It hurts when a show you love betrays you. Especially if, despite yourself, you still love the show.
That’s what’s happened to me with True Blood. It’s a great, off-the-beaten-path vampire drama based on the equally wonderful Sookie Stackhouse novels by Charlaine Harris. I have consumed both voraciously. And the novels, oh how they make me feel at home: Harris walks the lines of alternate realities and real/imaginary people with such grace. She has what would be real Wiccans and real Christians (Sookie Stackhouse, the main character, is an active and forward-thinking Christian) next to the imaginary beings of vampires and shapeshifters. Harris has taken real care to avoid defaming any religion, and even to keep ancient religions somehow true to their historical context and yet their storylines well within the supernatural realm of possibility.
So when she brought in Maryanne the maenad, it was expected that all hell broke loose. But to my deep chagrin, left in HBOs rather prurient and evidently still tied to fundamentalist-values despite the bawdiness throughout their channel, all Hell broke loose. HBO, you disappoint me. Ms. Harris, you do not.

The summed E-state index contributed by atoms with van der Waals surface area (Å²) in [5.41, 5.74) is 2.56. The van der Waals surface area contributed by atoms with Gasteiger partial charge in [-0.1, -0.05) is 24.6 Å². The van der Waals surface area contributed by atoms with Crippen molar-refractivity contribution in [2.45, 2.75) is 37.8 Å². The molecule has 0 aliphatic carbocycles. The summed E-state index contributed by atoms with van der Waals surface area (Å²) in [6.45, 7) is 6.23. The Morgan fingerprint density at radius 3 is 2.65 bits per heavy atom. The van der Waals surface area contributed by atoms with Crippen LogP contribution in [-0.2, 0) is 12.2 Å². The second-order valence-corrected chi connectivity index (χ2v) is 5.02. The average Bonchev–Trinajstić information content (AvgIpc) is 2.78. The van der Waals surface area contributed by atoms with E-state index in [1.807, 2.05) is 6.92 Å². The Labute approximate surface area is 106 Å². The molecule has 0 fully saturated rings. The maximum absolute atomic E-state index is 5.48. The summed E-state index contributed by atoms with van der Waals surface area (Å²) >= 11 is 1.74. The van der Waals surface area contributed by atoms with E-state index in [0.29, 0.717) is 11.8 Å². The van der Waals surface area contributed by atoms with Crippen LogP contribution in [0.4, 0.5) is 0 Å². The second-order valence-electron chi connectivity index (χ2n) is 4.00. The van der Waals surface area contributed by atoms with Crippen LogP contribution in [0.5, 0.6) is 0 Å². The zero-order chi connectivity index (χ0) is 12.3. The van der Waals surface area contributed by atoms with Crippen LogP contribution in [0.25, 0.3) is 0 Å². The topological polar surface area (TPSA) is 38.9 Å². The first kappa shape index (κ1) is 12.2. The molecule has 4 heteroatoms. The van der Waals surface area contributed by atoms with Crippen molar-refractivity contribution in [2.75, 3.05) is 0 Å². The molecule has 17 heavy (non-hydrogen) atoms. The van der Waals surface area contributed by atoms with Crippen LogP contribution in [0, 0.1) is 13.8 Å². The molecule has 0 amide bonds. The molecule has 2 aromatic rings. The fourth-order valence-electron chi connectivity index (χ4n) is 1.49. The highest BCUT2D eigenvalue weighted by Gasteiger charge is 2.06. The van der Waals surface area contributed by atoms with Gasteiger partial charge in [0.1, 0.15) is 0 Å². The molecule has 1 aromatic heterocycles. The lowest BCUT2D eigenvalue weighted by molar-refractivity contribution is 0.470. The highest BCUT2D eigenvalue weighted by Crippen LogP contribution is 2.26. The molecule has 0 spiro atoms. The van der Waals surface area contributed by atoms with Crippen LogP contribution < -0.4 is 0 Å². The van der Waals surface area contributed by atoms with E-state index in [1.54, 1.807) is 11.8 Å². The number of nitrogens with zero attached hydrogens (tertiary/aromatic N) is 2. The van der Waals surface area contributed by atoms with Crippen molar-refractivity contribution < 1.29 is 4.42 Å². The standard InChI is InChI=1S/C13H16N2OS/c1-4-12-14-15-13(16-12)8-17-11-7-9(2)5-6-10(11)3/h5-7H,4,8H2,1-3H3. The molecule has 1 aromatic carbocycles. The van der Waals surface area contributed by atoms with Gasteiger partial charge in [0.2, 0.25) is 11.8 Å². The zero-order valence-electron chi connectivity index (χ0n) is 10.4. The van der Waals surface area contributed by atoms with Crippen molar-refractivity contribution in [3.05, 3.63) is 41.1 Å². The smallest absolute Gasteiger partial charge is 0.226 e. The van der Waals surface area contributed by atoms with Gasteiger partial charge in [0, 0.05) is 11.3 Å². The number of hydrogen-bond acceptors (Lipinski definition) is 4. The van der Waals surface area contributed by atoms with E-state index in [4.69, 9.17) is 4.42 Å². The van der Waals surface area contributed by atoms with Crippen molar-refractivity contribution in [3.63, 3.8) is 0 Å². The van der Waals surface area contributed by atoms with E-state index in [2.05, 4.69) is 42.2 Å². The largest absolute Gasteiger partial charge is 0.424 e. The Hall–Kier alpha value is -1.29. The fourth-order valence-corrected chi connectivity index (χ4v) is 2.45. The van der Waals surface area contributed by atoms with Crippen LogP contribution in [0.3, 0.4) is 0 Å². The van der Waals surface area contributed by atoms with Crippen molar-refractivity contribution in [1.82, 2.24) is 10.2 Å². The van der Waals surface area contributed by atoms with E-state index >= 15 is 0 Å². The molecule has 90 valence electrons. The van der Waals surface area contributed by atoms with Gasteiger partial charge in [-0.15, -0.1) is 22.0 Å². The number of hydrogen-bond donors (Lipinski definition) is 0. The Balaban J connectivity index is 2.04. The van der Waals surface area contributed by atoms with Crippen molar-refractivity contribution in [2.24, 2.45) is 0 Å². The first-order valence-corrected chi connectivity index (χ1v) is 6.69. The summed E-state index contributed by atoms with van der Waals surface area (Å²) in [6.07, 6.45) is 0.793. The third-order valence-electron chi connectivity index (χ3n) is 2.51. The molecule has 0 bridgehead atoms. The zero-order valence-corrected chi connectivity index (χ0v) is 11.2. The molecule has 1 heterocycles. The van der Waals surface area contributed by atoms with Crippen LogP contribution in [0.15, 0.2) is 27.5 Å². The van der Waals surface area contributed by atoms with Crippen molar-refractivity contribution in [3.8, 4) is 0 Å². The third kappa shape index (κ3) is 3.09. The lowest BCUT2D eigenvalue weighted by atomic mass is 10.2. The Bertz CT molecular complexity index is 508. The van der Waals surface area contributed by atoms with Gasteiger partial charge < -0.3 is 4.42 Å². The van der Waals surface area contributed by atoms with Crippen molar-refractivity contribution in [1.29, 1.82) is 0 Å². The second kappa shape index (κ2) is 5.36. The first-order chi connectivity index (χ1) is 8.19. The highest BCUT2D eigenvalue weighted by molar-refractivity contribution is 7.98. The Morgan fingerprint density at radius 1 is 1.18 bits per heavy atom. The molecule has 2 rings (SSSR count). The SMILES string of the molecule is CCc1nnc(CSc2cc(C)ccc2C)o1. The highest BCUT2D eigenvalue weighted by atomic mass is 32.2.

In the books, the maenad was indeed a follower of the ancient Dionysus (NOT Bacchus) who had, in her ecstasies, become herself immortal. She was powerful stuff, powerful enough that the vampires would leave her “leave us the hell alone” offerings. And while she did attack Sookie, it wasn’t out of random spite – she did it to send a message to the vampires that she did demand an offering. When surrounded by humans, the only offering she wanted from them was what was in them already – there was no taking over the free will, and this had nothing to do with trying to bring a Horned God (yes, they really used that phrase) back to the earth. When people chose to turn away from their own evil actions, she lost interest in them. The maenad was a force of nature, yes, but because of her connection to nature there was no interest in destroying people.